Hammond puts reform back on the agenda
UK: Efficiency savings worth between £600m and £1bn are achievable by 2018-19 without reducing service quality or network size, according to an interim report examining the cost of operating and maintaining Britain’s railways.
Its author, Sir Roy McNulty, is expected to submit his completed Value for Money Review to government in April next year, but the interim report published on December 7 identified a pressing need for ‘cross-industry focus on reducing costs and improving value for money in all aspects of train operation and in the operation, maintenance, renewal and enhancement of infrastructure’. This would require ‘much closer working and alignment of incentives between train operators and [infrastructure manager] Network Rail and strong leadership across the industry.’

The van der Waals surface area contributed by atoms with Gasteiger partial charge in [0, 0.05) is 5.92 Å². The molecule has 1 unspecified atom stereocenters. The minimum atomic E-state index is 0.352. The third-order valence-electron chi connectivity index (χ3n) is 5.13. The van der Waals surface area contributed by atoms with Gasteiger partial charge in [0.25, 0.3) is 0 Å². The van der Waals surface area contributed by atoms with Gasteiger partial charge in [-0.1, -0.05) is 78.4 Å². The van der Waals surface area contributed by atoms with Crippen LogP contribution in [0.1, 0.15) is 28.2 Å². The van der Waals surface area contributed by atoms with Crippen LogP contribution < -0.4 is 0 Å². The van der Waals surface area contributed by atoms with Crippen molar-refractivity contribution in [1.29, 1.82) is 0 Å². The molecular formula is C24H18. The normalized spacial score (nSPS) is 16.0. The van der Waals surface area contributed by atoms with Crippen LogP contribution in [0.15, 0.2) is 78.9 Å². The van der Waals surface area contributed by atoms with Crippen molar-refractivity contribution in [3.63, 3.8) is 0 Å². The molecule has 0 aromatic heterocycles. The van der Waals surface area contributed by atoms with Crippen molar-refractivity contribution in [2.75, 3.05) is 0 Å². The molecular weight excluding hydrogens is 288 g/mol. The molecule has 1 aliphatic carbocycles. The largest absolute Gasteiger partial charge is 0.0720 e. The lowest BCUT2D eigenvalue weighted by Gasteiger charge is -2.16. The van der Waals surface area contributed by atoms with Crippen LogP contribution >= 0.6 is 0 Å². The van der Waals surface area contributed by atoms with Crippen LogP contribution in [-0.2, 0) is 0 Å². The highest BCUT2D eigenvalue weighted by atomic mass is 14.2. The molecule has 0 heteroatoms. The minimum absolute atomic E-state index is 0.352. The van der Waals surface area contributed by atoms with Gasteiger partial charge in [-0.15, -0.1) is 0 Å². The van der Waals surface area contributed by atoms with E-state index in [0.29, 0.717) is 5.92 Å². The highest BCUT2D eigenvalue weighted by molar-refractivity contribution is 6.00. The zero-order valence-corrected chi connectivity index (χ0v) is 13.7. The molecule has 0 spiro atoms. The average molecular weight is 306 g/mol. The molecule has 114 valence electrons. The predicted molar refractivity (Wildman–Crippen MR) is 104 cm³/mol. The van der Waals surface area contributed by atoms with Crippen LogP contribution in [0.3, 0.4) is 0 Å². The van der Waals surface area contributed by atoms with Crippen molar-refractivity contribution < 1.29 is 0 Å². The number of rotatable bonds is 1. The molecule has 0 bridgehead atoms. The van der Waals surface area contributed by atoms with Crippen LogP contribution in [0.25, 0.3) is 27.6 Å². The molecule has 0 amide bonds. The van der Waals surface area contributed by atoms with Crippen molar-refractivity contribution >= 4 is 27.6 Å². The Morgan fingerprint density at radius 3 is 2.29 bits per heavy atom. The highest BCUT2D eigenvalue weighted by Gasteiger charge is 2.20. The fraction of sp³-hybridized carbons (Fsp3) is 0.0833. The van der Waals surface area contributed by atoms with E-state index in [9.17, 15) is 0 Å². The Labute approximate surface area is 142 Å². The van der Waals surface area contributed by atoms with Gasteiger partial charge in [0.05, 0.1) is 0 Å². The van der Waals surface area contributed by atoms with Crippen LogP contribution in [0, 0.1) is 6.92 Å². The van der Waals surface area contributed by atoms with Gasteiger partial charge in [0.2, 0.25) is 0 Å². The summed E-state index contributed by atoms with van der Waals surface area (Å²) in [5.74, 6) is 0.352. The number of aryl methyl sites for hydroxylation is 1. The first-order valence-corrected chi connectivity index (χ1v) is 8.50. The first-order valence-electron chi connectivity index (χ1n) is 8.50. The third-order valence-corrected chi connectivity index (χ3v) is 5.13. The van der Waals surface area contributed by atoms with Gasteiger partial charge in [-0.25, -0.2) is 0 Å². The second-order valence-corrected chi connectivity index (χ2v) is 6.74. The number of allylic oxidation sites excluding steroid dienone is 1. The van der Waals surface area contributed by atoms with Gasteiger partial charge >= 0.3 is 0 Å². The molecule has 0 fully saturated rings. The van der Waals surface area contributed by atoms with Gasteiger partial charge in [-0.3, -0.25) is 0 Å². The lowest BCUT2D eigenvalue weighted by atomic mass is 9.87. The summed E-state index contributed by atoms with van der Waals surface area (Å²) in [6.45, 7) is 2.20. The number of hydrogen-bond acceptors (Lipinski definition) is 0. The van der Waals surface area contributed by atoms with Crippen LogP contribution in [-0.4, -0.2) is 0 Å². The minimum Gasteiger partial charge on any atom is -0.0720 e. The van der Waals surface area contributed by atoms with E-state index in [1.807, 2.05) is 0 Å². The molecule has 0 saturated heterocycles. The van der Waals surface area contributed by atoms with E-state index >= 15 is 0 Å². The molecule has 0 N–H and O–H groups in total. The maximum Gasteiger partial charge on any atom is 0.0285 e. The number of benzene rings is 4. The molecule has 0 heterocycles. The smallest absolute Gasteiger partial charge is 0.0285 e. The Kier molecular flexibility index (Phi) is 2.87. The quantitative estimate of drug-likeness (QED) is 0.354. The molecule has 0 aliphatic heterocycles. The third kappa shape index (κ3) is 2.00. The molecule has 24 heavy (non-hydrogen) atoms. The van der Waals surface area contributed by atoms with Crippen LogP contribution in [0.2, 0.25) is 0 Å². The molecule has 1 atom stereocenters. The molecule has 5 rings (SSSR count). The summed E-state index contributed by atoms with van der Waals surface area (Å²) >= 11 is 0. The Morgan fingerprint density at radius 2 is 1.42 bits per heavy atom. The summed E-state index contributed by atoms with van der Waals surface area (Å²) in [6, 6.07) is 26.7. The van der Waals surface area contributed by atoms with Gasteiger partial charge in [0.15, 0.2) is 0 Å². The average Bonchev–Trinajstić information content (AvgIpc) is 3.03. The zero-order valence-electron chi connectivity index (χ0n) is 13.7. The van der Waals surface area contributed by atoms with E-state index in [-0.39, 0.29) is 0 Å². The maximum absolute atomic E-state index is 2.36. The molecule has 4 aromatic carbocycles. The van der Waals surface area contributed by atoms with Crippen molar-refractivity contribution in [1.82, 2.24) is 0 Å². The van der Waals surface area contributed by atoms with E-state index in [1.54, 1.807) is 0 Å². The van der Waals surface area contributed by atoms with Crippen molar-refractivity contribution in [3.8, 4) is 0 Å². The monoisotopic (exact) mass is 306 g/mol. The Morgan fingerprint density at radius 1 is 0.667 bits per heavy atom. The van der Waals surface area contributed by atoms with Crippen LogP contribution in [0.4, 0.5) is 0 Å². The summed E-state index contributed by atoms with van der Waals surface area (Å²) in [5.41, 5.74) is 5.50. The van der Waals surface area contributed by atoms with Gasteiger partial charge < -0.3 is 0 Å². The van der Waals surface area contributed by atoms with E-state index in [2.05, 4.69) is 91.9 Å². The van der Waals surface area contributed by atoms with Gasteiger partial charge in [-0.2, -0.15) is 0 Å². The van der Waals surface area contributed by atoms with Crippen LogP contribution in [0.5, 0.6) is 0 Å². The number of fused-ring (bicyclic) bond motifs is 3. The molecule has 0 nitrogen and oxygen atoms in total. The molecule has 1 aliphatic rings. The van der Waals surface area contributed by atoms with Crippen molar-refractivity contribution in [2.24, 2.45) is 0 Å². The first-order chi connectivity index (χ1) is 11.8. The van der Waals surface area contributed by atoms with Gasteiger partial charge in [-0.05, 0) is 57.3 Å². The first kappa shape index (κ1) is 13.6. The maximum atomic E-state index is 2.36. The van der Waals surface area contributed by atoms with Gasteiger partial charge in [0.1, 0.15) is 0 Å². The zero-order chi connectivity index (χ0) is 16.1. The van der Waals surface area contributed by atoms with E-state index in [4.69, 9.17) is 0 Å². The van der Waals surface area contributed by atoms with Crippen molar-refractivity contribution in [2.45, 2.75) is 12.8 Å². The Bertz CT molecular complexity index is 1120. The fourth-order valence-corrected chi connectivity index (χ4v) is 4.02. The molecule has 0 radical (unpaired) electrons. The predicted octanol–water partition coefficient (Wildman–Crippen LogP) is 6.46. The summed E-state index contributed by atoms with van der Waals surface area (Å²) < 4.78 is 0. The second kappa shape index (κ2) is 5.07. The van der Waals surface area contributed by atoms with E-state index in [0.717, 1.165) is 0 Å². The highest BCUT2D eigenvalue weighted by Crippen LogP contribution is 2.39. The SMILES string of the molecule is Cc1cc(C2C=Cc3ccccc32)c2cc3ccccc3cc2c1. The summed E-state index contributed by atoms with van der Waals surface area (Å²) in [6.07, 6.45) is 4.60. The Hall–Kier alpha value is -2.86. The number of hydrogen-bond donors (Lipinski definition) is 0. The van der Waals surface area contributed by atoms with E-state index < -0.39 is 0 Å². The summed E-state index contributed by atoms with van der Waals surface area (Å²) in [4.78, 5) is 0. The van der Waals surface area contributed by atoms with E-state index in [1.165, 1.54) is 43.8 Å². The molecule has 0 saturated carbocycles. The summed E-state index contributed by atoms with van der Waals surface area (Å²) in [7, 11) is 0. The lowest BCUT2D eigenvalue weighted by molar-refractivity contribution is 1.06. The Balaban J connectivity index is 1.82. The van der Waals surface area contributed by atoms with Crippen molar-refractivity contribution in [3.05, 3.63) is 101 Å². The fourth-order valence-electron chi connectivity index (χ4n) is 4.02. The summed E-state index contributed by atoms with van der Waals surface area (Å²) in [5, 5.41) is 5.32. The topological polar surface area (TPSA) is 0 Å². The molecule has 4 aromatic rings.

Welcoming the interim findings, Secretary of State for Transport Philip Hammond announced that he would chair a new ‘high level group’ to lead the reform process ‘in the interests of passengers and taxpayers’.
In a statement to parliament, Hammond confirmed that the group would ‘consider options for structural reform. My presumption is that, at an operational level, there are some network-wide planning and technical functions which can only be discharged by a single national body, acting as custodian of the network. That should not preclude reforms which allow route or area based alliances to be established, focused on aligning specific track and train operations where this best serves the needs of customers’.
The Department for Transport also reaffirmed its intention to let longer operating franchises with less detailed specifications in future, with a typical contract lasting for around 15 years. The first franchise to be let under the revised model will be Inter-City West Coast, currently held by Virgin Trains. The next franchise would begin in April 2012, lasting for 14 years until the planned opening of High Speed 2.
- For detailed analysis of the UK rail industry, read Rail Business Intelligence.